At Rancho Relaxo, Jesse's getting sprung, and Walt's there to pick him up. I know it's guilt that's motivating Walt here, but whatever it takes for him to do right by this kid, I support it. Jesse seems to have inherited Walt's perma-scowl now that Walt's traded his in for the weary visage of the damned. Jesse gets a look at the windshield of the car and does the first Jesse-like thing of the episode, stating the obvious so simply: "windshield's broken." It's a start, but what I wouldn't give for a few gratuitous "yo"s to know he's really back.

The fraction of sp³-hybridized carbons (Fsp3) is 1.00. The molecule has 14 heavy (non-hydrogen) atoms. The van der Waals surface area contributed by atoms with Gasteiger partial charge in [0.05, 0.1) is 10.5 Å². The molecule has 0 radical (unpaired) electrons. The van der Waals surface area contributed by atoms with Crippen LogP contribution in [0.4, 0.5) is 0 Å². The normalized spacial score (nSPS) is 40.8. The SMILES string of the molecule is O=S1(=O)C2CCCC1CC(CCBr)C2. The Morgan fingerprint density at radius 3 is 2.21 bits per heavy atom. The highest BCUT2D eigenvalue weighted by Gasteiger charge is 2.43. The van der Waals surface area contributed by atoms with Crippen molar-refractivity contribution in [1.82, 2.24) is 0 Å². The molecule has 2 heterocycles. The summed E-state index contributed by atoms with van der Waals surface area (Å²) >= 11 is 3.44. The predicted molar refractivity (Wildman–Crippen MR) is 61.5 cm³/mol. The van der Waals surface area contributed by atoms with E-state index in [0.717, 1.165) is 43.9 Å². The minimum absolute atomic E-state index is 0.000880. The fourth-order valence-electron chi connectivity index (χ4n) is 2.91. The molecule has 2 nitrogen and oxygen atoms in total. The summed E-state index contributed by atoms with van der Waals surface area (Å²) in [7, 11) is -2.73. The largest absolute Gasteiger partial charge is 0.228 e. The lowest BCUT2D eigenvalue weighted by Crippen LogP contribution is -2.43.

The men unload at Walt's bachelor pad, as Walt explains his situation as "a little friction in the marriage right now." Jesse gets the couch. Walt gingerly broaches the subject of Jesse's half of the million. Saul's got it now, and Jesse can have it as soon as he feels better. "I'm better," Jesse says without hesitation. "I'm done using." Walt then starts in on an incredibly ill-advised attempt to bright-side "how bad things got." He adopts the same unconvincing tone he did at the school assembly, saying it was a "wake-up call for both of us" (telling word choice there, given the events of Jane's death). Jesse changes the subject (but not really), asking about the plane crash. He asks if Walt knows it was Jane's dad who caused it. Walt tries to stop Jesse from going down that road, like he hasn't already a hundred times. So that guilt that rightfully belongs to Walt, the weight of 167 people, that's all on Jesse's shoulders now. Walt continues to deflect. "I'm very up to date on this thing," he says, "probably way more than you are." Trying to regain that teacher/student high ground. He talks about collision radar and antiquated equipment, and thankfully Jesse cuts him off before he blames seagulls and witchery. "You either run from things or you face 'em, Mr. White," Jesse says. He learned that in rehab. "It's all about accepting who you really are. I accept who I am." Walt asks who Jesse is. Jesse's face is angry without emotion, if that makes sense. That's just the way it looks now. He looks up and, without pity or anger, says, "I'm the bad guy."